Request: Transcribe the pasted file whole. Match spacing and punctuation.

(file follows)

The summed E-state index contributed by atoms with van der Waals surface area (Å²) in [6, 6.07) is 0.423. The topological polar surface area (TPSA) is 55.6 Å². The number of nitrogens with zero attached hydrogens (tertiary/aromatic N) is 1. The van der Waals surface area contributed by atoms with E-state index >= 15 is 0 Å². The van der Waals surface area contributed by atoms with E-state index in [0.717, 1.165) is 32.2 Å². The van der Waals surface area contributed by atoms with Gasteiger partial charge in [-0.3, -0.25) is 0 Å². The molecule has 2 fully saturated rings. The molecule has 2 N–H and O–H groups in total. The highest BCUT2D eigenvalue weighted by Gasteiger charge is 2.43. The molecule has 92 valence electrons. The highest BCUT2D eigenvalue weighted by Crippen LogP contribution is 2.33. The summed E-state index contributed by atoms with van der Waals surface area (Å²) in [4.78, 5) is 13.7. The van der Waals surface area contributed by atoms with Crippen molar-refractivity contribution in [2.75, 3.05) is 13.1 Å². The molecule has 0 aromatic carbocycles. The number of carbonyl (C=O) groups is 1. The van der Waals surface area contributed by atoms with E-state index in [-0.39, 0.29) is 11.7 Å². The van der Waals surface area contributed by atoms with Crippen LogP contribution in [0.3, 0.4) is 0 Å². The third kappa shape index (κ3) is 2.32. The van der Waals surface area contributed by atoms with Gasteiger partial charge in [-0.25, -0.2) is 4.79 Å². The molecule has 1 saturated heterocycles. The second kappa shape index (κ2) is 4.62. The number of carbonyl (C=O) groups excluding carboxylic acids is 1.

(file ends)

The summed E-state index contributed by atoms with van der Waals surface area (Å²) in [6, 6.07) is 0.423. The topological polar surface area (TPSA) is 55.6 Å². The number of nitrogens with zero attached hydrogens (tertiary/aromatic N) is 1. The van der Waals surface area contributed by atoms with E-state index >= 15 is 0 Å². The van der Waals surface area contributed by atoms with E-state index in [0.717, 1.165) is 32.2 Å². The van der Waals surface area contributed by atoms with Gasteiger partial charge in [-0.3, -0.25) is 0 Å². The molecule has 2 fully saturated rings. The molecule has 2 N–H and O–H groups in total. The highest BCUT2D eigenvalue weighted by Gasteiger charge is 2.43. The molecule has 92 valence electrons. The highest BCUT2D eigenvalue weighted by Crippen LogP contribution is 2.33. The summed E-state index contributed by atoms with van der Waals surface area (Å²) in [4.78, 5) is 13.7. The van der Waals surface area contributed by atoms with Crippen molar-refractivity contribution in [2.75, 3.05) is 13.1 Å². The molecule has 0 aromatic carbocycles. The number of carbonyl (C=O) groups is 1. The van der Waals surface area contributed by atoms with E-state index in [-0.39, 0.29) is 11.7 Å². The van der Waals surface area contributed by atoms with Crippen LogP contribution in [0.3, 0.4) is 0 Å². The third kappa shape index (κ3) is 2.32. The van der Waals surface area contributed by atoms with Gasteiger partial charge in [-0.25, -0.2) is 4.79 Å². The molecule has 1 saturated heterocycles. The second kappa shape index (κ2) is 4.62. The number of carbonyl (C=O) groups excluding carboxylic acids is 1.